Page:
Date: 23 October 2020
Author: Paweł Paszak

China and Australia are on a Collision Course

Since the beginning of the 21st century, Australia has established intensive trade relations with China, becoming one of the main suppliers of raw materials for the largest economy in Asia. As the power of the PRC has grown and tensions in Beijing’s relations with Washington have escalated, the China-Australia relations has clearly deteriorated. Alongside the USA, Japan and India, Australia remains a Quad (QSD) core member country and one of the main advocates of the Indo-Pacific concept. Tensions in relations between Australia and China have intensified as a consequence of strategic differences and the multifaceted criticism of the CCP activities by the government of Scott Morrison. Furthermore, the Australian authorities have made significant efforts in recent years to strengthen security cooperation with the United States, India and Japan, which was a source of Beijing’s dissatisfaction. Xi Jinping’s administration sees these efforts as an attempt to create an anti-Chinese coalition in the Indo-Pacific region and increasingly uses economic instruments in retaliation.


In mid-October, there were reports that some Chinese mills and power plants halted imports of Australian coal. The scope of these measures still needs to be reviewed and may only be a sign that a further deterioration of relations with Beijing will hit a crucial sector of the Australian economy. Since the beginning of the year, the Chinese authorities have imposed various types of sanctions on imports of beef, wine and barley, but the importance of these goods in the overall export structure is secondary. A reduction in coal and iron ore imports would be a real blow to Australia, as these two goods account for more than 40% of the value of exports and China is their largest recipient with a share of 35.5% (UN Comtrade data). Such a step is unlikely, however, because high-quality raw materials are a substantial part of the supply chain of Chinese industry.

A much more realistic scenario is the introduction of impediments on a limited scale to communicate dissatisfaction without completely breaking off beneficial economic relations. So far, the Chinese authorities have chosen the path of “limited retaliation” with respect to Australia, and this is the most likely course of action. In the first half of May, the PRC authorities decided to suspend beef purchases from Australia’s four largest producers under the pretext of non-compliance with sanitary standards and lack of cooperation in quality control procedures. A spokesman for the Chinese Ministry of Foreign Affairs, Zhao Lijian, argued the decision with concern for “guaranteeing the safety and health of Chinese consumers.” However, the actual reason could have been the active role of the Australian authorities in efforts to conduct an independent, international investigation into the origins of the pandemic. Moreover, on May 19, the Chinese side imposed duties of 80.5% on barley imports from Australia, which was the result of an anti-dumping proceeding initiated on November 19, 2018.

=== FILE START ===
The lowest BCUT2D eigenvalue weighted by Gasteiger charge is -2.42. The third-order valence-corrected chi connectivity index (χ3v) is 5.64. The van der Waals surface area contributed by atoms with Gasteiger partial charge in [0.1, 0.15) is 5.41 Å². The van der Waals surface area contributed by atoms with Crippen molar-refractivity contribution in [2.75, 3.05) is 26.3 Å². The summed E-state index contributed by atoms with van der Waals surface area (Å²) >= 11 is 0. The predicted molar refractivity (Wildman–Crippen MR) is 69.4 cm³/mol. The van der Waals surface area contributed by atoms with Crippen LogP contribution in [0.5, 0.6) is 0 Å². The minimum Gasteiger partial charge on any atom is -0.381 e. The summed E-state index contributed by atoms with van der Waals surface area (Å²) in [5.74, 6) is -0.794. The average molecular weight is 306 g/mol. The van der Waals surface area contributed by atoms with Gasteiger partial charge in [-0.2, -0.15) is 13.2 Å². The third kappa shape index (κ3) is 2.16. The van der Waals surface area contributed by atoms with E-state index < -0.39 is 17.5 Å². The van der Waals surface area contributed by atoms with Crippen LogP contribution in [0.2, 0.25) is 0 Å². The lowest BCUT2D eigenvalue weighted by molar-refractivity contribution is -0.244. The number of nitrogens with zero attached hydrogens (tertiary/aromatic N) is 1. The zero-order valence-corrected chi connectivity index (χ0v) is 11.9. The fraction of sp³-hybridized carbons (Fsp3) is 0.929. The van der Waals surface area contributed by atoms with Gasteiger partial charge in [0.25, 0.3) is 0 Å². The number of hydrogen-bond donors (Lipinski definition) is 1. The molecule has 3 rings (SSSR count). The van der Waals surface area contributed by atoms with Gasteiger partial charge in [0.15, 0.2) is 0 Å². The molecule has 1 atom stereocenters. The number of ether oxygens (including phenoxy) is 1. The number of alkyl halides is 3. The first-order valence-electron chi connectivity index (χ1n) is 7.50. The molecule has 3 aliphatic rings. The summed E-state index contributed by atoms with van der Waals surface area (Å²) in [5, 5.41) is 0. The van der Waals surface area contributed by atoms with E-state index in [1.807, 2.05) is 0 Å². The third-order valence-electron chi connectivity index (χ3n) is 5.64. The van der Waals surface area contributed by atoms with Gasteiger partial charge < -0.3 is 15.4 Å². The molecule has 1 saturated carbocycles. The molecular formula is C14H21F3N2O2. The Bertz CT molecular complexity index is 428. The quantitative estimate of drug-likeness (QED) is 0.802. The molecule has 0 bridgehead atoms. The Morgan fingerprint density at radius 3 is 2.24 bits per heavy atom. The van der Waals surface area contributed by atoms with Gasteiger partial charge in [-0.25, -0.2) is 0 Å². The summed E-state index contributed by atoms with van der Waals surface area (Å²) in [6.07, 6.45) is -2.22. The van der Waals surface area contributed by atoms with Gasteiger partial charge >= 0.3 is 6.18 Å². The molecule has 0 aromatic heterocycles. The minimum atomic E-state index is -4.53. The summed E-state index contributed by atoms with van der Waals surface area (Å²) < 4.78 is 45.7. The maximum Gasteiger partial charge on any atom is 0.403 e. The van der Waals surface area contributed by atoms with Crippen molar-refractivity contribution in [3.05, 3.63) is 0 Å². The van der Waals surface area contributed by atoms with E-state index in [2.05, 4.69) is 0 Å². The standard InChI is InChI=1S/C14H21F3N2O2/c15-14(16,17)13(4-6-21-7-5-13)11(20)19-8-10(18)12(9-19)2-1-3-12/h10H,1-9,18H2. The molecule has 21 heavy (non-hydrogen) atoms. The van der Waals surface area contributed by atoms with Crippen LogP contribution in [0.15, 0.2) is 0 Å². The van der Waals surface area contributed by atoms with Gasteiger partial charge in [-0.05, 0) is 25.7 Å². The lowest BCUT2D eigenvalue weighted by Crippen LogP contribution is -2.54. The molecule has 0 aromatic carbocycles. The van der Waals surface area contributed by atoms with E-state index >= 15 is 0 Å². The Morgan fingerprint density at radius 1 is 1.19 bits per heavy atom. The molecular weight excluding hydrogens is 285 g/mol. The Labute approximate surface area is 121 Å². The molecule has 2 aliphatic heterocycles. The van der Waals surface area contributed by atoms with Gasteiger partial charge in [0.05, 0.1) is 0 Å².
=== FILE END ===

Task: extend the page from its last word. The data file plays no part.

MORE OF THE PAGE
The attempts to influence the Australian authorities are not limited to trade alone. In early June, the Ministry of Education of the PRC issued two warnings in which it discouraged from choosing Australia as a destination for studying. For many universities in Australia, foreign students are one of the main sources of funding (up to 40%). Among them, the Chinese ones have been the dominant group for many years. According to the Australian Department of Education, they represent more than 27% of the total number of students, generating about $27 billion in Australia’s GDP. It is likely that as the Quad format cooperation is strengthened and the anti-Chinese coalition in the Indo-Pacific region is built, the Chinese authorities could limit the flow of students, increasing pressure on Canberra to ease its position.

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Cyberspace is also an area where China is signaling its discontent. On July 22, the Australian Department of Foreign Affairs and Trade as well as the Department of Home Affairs published a communiqué expressing concern about the cyberattacks on the defense, medical and pharmaceutical sectors. This document, in addition to a statement by Prime Minister Scott Morrison in which he pointed out that “a sophisticated state actor” was behind the increase in attacks, indicate China as their source. Moreover, the growing importance of the digital factor is evidenced by the inclusion of more than $1.3 billion in investments for the development of cyber defense and digital infrastructure in the new financing plan of the armed forces.

In August, the government of Scott Morrison outlined the Australia’s Foreign Relations (State and Territory Arrangements) Bill 2020, which (if adopted) will give the Minister of Foreign Affairs the opportunity to block agreements between foreign governments or entities and Australian local authorities or public universities. Although there is no direct reference to China in the Bill, the accessible information indicate that it is the main target of the planned legislation. This is due to concerns about the growing influence of the PRC in the education and R&D sector as well as the intelligence threat.

Additionally, on October 19, the Australian authorities announced that they will take part in the Malabar maritime exercises, organized by the USA, Japan and India for the first time since 2007. The growing collaboration within the Quad format will be met with increasing resistance from Beijing, so the next months will be marked by continuous tensions between Australia and China.

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TAGS: migration crisis, NATO, Belarus, Russia


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